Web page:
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Old 08-12-2008, 04:20 PM   #15
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Wonder if you can go synthetic for titan?

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Originally Posted by overlander63 View Post
Something not well publicised, is if you tow with your Titan for any significant time, you should drain and fill your differential much more frequently, in some cases as short an interval as 15,000 miles.
Also, if the Titan continues, it will be a rebadged Dodge built in Mexico. I have known about this for some time, but have not been able to say anything until I have seen it from other sources.
My Titan is out of warrenty I wonder if you can use a syntheic tranny fluid that might help out with frequent changing and put less ware and tare of it?


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Old 08-12-2008, 04:57 PM   #16
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The issue with Titan differentials and fluid changes stems from the earlier models without the finned differential covers which aid in cooling. When Nissan changed to the finned covers they also changed to synthetic lube in the diff. which again changes the scenario.

But, if you feel safer by changing the lube every 15K, then by allmeans do so.

As far as the Titan becoming a rebadged Dodge - well I haven't heard that, but I did hear that Nissan and Chrysler were going to work together on a small block V-8 diesel with the help of Cummins. But, who knows, all might change and things might go away quickly in these changing times.

BTW, I love my Titan and the way it tows.
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Old 08-12-2008, 04:58 PM   #17
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if the Titan continues, it will be a rebadged Dodge built in Mexico.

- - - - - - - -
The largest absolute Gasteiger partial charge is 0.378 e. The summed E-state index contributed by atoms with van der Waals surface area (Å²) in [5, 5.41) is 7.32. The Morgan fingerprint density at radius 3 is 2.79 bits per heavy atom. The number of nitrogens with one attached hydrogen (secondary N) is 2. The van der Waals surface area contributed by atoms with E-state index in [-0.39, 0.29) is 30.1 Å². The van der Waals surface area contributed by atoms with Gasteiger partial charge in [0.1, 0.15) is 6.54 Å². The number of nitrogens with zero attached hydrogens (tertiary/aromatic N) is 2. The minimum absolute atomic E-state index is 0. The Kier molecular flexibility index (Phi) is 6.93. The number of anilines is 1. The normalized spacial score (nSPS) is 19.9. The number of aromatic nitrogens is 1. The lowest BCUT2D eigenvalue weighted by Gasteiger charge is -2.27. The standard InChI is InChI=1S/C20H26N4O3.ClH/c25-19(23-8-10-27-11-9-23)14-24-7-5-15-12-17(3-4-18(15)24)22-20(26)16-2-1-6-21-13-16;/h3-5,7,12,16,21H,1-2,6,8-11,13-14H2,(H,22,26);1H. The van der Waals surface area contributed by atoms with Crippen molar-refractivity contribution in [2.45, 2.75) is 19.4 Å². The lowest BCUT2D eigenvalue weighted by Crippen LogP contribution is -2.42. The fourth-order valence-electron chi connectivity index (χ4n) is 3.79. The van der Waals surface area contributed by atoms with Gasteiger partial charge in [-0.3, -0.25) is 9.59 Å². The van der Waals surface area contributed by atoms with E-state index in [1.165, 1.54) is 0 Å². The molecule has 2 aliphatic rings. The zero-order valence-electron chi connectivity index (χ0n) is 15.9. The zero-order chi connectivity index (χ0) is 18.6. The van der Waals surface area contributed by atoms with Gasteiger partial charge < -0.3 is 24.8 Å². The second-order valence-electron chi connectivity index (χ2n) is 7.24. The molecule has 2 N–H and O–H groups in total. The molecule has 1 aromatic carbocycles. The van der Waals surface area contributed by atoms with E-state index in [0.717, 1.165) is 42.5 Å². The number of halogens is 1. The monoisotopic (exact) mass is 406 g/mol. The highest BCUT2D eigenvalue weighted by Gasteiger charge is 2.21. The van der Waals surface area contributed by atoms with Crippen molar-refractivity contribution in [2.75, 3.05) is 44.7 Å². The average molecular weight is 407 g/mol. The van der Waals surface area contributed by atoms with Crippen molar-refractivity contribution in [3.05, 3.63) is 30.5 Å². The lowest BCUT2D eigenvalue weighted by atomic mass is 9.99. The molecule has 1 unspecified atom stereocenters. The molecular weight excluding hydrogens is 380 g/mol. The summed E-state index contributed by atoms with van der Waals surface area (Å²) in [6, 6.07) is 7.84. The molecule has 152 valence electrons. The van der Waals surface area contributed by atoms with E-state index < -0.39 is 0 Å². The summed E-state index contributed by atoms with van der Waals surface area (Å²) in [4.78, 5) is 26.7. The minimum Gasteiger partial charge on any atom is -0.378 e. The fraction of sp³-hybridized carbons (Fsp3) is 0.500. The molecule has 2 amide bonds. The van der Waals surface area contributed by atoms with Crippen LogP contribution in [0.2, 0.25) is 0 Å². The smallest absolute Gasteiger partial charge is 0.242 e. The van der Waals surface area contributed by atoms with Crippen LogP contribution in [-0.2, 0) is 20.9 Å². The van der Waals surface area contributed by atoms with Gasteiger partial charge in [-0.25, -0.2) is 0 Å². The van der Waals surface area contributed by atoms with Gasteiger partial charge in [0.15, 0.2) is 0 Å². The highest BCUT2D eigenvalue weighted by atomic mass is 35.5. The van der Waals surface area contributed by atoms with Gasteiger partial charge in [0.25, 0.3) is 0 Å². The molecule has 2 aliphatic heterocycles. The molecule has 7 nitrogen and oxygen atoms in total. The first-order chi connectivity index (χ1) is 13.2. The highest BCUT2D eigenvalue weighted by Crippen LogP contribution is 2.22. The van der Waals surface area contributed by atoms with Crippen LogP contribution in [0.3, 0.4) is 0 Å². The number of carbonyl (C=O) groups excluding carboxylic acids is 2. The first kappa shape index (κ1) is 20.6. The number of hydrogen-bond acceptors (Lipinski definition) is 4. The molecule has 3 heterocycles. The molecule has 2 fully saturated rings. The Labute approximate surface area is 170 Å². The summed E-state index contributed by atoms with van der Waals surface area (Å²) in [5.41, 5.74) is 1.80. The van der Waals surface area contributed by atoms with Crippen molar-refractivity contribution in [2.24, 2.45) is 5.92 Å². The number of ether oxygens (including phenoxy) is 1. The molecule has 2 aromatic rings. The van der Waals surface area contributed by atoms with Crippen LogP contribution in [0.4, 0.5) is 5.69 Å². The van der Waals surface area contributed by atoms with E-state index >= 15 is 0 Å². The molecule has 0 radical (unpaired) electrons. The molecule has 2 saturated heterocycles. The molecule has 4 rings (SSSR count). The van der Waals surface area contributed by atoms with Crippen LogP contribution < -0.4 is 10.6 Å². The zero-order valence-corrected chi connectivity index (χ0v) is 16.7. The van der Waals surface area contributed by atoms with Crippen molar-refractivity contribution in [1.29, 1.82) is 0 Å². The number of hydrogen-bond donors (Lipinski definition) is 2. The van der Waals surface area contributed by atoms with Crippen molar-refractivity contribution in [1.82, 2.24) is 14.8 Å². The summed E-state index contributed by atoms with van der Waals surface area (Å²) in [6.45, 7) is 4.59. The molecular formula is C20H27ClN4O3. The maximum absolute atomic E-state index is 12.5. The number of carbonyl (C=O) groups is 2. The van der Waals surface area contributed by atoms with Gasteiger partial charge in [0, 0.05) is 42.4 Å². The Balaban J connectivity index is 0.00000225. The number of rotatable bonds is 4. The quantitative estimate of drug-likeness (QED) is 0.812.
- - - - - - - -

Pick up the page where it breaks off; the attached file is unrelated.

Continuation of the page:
so...does that mean that its really going to be a Dodge, with the word "Nissan" painted on the side? or will it still really be a Nissan, w/ the word "Dodge" painted on the side?
(BIG difference...)
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Old 08-12-2008, 11:16 PM   #18
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If you have a 2004 Titan and a sympathetic dealer (oxymoron?), you might be able to get a finned aluminum differential cover at no cost. I just liked the PML aftermarket cover because of the increased fluid capacity. Dropping in three quarts of Mobil 1 75-140 synthetic gear oil was not cheap, but neither is swapping in a rear. I'm a firm believer in the high end synthetic lubes.
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Old 08-13-2008, 10:14 AM   #19
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This is a hot topic. TowVehicles. I guess it is the same for auto mfg also. No 1 here is going to go out sell there vehicle and buy another. But the debate continues. I look at the differentials on those foreign vehicles and I just cant beleve they dont snap. My 4 wheeler (Polaris)=american. ITs rearend is just about as big. They warn me 1500 lbs max towing. For me I had to rebuild my 10 bolt chevy 3 times in 186000 miles my ford 8.8 in my crown vic not once in over 350000. I donated the car and it is still rolling.